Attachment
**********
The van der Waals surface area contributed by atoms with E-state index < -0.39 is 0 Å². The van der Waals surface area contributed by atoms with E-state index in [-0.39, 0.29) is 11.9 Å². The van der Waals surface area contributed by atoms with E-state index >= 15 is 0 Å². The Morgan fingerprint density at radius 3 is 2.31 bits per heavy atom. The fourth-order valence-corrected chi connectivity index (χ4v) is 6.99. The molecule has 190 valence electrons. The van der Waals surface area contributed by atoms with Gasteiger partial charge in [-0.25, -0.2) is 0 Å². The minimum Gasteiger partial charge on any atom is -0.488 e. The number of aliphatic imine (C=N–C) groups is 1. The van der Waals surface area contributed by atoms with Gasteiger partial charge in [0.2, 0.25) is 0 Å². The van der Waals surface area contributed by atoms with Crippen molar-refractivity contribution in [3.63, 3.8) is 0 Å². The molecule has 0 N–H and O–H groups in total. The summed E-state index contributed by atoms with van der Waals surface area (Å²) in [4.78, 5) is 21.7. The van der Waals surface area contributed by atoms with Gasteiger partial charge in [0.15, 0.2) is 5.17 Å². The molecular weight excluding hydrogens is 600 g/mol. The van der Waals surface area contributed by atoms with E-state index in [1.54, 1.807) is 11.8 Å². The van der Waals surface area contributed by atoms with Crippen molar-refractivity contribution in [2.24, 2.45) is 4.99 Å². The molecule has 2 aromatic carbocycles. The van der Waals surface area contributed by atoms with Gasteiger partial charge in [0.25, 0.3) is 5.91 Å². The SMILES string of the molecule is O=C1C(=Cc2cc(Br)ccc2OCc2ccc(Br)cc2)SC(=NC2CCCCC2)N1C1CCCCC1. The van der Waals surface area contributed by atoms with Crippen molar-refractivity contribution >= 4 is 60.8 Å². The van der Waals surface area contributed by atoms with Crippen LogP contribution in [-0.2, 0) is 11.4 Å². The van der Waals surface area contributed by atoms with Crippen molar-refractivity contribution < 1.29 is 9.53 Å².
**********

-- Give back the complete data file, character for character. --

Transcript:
The van der Waals surface area contributed by atoms with E-state index < -0.39 is 0 Å². The van der Waals surface area contributed by atoms with E-state index in [-0.39, 0.29) is 11.9 Å². The van der Waals surface area contributed by atoms with E-state index >= 15 is 0 Å². The Morgan fingerprint density at radius 3 is 2.31 bits per heavy atom. The fourth-order valence-corrected chi connectivity index (χ4v) is 6.99. The molecule has 190 valence electrons. The van der Waals surface area contributed by atoms with Gasteiger partial charge in [-0.25, -0.2) is 0 Å². The minimum Gasteiger partial charge on any atom is -0.488 e. The number of aliphatic imine (C=N–C) groups is 1. The van der Waals surface area contributed by atoms with Gasteiger partial charge in [0.2, 0.25) is 0 Å². The van der Waals surface area contributed by atoms with Crippen molar-refractivity contribution in [3.63, 3.8) is 0 Å². The molecule has 0 N–H and O–H groups in total. The summed E-state index contributed by atoms with van der Waals surface area (Å²) in [4.78, 5) is 21.7. The van der Waals surface area contributed by atoms with Gasteiger partial charge in [0.15, 0.2) is 5.17 Å². The molecular weight excluding hydrogens is 600 g/mol. The van der Waals surface area contributed by atoms with E-state index in [1.54, 1.807) is 11.8 Å². The van der Waals surface area contributed by atoms with Crippen molar-refractivity contribution in [2.24, 2.45) is 4.99 Å². The molecule has 2 aromatic carbocycles. The van der Waals surface area contributed by atoms with Gasteiger partial charge in [0.25, 0.3) is 5.91 Å². The SMILES string of the molecule is O=C1C(=Cc2cc(Br)ccc2OCc2ccc(Br)cc2)SC(=NC2CCCCC2)N1C1CCCCC1. The van der Waals surface area contributed by atoms with Crippen molar-refractivity contribution >= 4 is 60.8 Å². The van der Waals surface area contributed by atoms with Crippen LogP contribution in [-0.2, 0) is 11.4 Å². The van der Waals surface area contributed by atoms with Crippen molar-refractivity contribution < 1.29 is 9.53 Å².